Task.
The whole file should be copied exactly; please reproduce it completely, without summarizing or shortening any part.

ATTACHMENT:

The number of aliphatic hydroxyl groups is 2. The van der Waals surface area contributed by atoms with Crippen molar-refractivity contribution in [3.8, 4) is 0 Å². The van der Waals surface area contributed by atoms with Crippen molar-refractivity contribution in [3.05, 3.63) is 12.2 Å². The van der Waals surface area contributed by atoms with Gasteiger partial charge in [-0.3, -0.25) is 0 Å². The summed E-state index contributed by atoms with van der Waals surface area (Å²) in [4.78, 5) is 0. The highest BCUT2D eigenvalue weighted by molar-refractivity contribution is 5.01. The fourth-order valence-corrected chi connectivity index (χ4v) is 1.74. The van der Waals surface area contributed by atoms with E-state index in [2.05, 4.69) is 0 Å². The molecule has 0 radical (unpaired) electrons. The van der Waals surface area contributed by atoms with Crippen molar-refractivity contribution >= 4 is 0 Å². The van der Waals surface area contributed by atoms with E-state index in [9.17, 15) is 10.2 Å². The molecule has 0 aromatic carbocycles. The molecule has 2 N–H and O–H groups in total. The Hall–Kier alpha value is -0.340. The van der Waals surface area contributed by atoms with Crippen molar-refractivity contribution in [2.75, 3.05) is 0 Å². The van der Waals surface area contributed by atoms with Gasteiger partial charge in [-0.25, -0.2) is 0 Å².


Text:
The number of aliphatic hydroxyl groups is 2. The van der Waals surface area contributed by atoms with Crippen molar-refractivity contribution in [3.8, 4) is 0 Å². The van der Waals surface area contributed by atoms with Crippen molar-refractivity contribution in [3.05, 3.63) is 12.2 Å². The van der Waals surface area contributed by atoms with Gasteiger partial charge in [-0.3, -0.25) is 0 Å². The summed E-state index contributed by atoms with van der Waals surface area (Å²) in [4.78, 5) is 0. The highest BCUT2D eigenvalue weighted by molar-refractivity contribution is 5.01. The fourth-order valence-corrected chi connectivity index (χ4v) is 1.74. The van der Waals surface area contributed by atoms with E-state index in [2.05, 4.69) is 0 Å². The molecule has 0 radical (unpaired) electrons. The van der Waals surface area contributed by atoms with Crippen molar-refractivity contribution >= 4 is 0 Å². The van der Waals surface area contributed by atoms with E-state index in [9.17, 15) is 10.2 Å². The molecule has 0 aromatic carbocycles. The molecule has 2 N–H and O–H groups in total. The Hall–Kier alpha value is -0.340. The van der Waals surface area contributed by atoms with Crippen molar-refractivity contribution in [2.75, 3.05) is 0 Å². The van der Waals surface area contributed by atoms with Gasteiger partial charge in [-0.25, -0.2) is 0 Å².